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Palestinian communications minister quits over Internet censorship


Palestinian Authority president and head of the Fatah movement Mahmud Abbas at a Fatah 'Revolutionary Council' meeting in Ramallah on October 26, 2011.



The communications minister of the Palestinian Authority (PA) has resigned, accusing senior officials of clamping down on critics and stifling freedom of expression.

Abu Daqa announced he was stepping down late Thursday, and revealed that the PA’s attorney general had ordered Palestinian Internet service providers to block access to at least eight websites critical of PA President Mahmoud Abbas over the past six months, the BBC reports.

The websites were reportedly loyal to one of Abbas’ most strident opponents, Mohammed Dahlan, a former Gaza Strip security chief who was kicked out of the Fatah movement which dominates the PA in June after accusing the president of weakness and corruption.

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Daqa said the Internet crackdown was “bad for the image of the Palestinian Authority in the world,” and pointed out that the websites could continue to reach users by switching to other domains, according to the Associated Press.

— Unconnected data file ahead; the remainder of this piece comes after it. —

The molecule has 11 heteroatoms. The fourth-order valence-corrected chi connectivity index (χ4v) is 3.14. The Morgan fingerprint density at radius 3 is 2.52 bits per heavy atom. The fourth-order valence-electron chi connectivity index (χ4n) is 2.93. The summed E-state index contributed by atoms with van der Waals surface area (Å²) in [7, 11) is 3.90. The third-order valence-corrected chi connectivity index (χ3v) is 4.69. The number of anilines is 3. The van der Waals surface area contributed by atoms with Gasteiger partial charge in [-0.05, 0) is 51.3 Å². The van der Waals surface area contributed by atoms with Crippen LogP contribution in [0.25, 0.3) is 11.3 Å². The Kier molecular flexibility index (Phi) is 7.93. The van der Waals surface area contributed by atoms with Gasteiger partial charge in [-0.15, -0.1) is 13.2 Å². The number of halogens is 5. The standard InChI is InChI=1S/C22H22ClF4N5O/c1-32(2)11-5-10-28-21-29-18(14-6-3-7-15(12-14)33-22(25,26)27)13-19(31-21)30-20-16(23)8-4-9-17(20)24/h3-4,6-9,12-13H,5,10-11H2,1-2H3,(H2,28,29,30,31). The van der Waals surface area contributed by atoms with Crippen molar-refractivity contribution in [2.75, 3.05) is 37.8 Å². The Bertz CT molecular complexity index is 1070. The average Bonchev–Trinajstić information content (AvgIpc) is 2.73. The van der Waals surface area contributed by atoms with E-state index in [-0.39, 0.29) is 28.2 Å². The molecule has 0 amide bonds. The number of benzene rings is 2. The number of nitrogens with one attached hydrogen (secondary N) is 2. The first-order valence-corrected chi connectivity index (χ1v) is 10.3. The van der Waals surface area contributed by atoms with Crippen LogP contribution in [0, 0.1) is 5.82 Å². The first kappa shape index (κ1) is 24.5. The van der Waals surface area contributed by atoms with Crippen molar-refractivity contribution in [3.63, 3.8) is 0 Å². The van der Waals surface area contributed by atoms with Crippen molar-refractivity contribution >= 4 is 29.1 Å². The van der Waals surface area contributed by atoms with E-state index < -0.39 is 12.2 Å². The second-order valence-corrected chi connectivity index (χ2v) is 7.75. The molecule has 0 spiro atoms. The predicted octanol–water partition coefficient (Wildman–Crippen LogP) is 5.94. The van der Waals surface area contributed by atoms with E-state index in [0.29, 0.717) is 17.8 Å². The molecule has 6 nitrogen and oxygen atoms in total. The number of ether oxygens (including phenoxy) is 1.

The PA’s crackdown was also criticized in Washington. US State Department spokeswoman Victoria Nuland said Thursday: “We are concerned about any uses of technology that would restrict access to information.”

“We’ve had these concerns in other parts of the world, and we wouldn’t want to see the PA going in the direction that some of those regime have gone in,” she added.

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